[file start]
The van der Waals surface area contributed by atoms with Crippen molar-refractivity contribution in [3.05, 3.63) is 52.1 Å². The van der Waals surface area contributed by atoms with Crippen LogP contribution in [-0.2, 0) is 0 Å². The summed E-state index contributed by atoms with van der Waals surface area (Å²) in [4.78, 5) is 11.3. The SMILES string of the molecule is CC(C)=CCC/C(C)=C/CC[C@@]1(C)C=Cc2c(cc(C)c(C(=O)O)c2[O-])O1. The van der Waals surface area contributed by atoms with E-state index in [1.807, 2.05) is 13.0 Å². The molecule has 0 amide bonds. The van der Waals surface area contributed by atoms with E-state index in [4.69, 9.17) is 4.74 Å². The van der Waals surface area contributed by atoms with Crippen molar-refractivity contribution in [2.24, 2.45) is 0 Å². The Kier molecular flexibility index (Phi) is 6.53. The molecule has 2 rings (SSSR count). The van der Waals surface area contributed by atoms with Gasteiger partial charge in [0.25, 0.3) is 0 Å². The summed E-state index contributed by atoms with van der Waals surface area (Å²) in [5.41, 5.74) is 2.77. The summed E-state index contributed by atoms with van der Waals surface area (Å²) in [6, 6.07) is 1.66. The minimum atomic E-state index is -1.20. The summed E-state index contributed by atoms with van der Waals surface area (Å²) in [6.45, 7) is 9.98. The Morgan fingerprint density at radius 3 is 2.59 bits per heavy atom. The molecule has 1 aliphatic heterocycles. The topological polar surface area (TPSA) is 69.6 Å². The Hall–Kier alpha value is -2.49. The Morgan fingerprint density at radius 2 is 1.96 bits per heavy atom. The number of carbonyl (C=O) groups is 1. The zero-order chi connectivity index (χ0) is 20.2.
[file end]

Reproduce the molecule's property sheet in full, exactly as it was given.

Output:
The van der Waals surface area contributed by atoms with Crippen molar-refractivity contribution in [3.05, 3.63) is 52.1 Å². The van der Waals surface area contributed by atoms with Crippen LogP contribution in [-0.2, 0) is 0 Å². The summed E-state index contributed by atoms with van der Waals surface area (Å²) in [4.78, 5) is 11.3. The SMILES string of the molecule is CC(C)=CCC/C(C)=C/CC[C@@]1(C)C=Cc2c(cc(C)c(C(=O)O)c2[O-])O1. The van der Waals surface area contributed by atoms with E-state index in [1.807, 2.05) is 13.0 Å². The molecule has 0 amide bonds. The van der Waals surface area contributed by atoms with E-state index in [4.69, 9.17) is 4.74 Å². The van der Waals surface area contributed by atoms with Crippen molar-refractivity contribution in [2.24, 2.45) is 0 Å². The Kier molecular flexibility index (Phi) is 6.53. The molecule has 2 rings (SSSR count). The van der Waals surface area contributed by atoms with Gasteiger partial charge in [0.25, 0.3) is 0 Å². The summed E-state index contributed by atoms with van der Waals surface area (Å²) in [5.41, 5.74) is 2.77. The summed E-state index contributed by atoms with van der Waals surface area (Å²) in [6, 6.07) is 1.66. The minimum atomic E-state index is -1.20. The summed E-state index contributed by atoms with van der Waals surface area (Å²) in [6.45, 7) is 9.98. The Morgan fingerprint density at radius 3 is 2.59 bits per heavy atom. The molecule has 1 aliphatic heterocycles. The topological polar surface area (TPSA) is 69.6 Å². The Hall–Kier alpha value is -2.49. The Morgan fingerprint density at radius 2 is 1.96 bits per heavy atom. The number of carbonyl (C=O) groups is 1. The zero-order chi connectivity index (χ0) is 20.2.